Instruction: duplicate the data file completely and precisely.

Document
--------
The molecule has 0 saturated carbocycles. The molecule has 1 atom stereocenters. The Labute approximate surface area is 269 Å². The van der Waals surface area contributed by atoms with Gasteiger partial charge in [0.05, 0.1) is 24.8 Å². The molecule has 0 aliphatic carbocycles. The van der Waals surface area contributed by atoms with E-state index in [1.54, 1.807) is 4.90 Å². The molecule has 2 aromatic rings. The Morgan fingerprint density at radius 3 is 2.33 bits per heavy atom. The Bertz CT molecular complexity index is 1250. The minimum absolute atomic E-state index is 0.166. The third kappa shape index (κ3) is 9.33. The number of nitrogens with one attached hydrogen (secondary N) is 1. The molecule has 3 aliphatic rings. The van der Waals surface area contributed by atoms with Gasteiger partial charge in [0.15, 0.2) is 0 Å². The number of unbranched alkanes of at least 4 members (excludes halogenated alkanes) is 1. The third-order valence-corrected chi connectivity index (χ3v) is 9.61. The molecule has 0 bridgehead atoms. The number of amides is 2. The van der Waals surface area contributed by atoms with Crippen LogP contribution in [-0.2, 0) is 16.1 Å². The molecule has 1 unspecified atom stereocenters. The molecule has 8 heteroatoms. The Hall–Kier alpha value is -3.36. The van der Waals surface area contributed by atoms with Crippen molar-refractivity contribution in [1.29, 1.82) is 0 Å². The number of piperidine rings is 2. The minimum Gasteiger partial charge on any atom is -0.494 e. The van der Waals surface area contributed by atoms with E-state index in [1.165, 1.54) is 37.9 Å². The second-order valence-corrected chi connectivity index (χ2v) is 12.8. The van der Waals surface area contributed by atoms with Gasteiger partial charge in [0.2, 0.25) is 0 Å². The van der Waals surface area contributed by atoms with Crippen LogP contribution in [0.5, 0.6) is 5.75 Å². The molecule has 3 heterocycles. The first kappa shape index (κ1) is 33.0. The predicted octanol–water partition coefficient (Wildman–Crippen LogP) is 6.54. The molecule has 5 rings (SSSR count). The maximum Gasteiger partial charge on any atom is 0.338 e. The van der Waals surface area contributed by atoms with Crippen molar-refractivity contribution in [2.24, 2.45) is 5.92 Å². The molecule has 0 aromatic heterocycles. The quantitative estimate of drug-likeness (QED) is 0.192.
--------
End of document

The molecule has 0 saturated carbocycles. The molecule has 1 atom stereocenters. The Labute approximate surface area is 269 Å². The van der Waals surface area contributed by atoms with Gasteiger partial charge in [0.05, 0.1) is 24.8 Å². The molecule has 0 aliphatic carbocycles. The van der Waals surface area contributed by atoms with E-state index in [1.54, 1.807) is 4.90 Å². The molecule has 2 aromatic rings. The Morgan fingerprint density at radius 3 is 2.33 bits per heavy atom. The Bertz CT molecular complexity index is 1250. The minimum absolute atomic E-state index is 0.166. The third kappa shape index (κ3) is 9.33. The number of nitrogens with one attached hydrogen (secondary N) is 1. The molecule has 3 aliphatic rings. The van der Waals surface area contributed by atoms with Gasteiger partial charge in [0.15, 0.2) is 0 Å². The number of unbranched alkanes of at least 4 members (excludes halogenated alkanes) is 1. The third-order valence-corrected chi connectivity index (χ3v) is 9.61. The molecule has 0 bridgehead atoms. The number of amides is 2. The van der Waals surface area contributed by atoms with Crippen LogP contribution in [-0.2, 0) is 16.1 Å². The molecule has 1 unspecified atom stereocenters. The molecule has 8 heteroatoms. The Hall–Kier alpha value is -3.36. The van der Waals surface area contributed by atoms with Crippen molar-refractivity contribution in [1.29, 1.82) is 0 Å². The number of piperidine rings is 2. The minimum Gasteiger partial charge on any atom is -0.494 e. The van der Waals surface area contributed by atoms with E-state index in [1.165, 1.54) is 37.9 Å². The second-order valence-corrected chi connectivity index (χ2v) is 12.8. The van der Waals surface area contributed by atoms with Gasteiger partial charge in [0.2, 0.25) is 0 Å². The van der Waals surface area contributed by atoms with Crippen LogP contribution in [0.5, 0.6) is 5.75 Å². The molecule has 3 heterocycles. The first kappa shape index (κ1) is 33.0. The predicted octanol–water partition coefficient (Wildman–Crippen LogP) is 6.54. The molecule has 5 rings (SSSR count). The maximum Gasteiger partial charge on any atom is 0.338 e. The van der Waals surface area contributed by atoms with Crippen molar-refractivity contribution in [2.24, 2.45) is 5.92 Å². The molecule has 0 aromatic heterocycles. The quantitative estimate of drug-likeness (QED) is 0.192.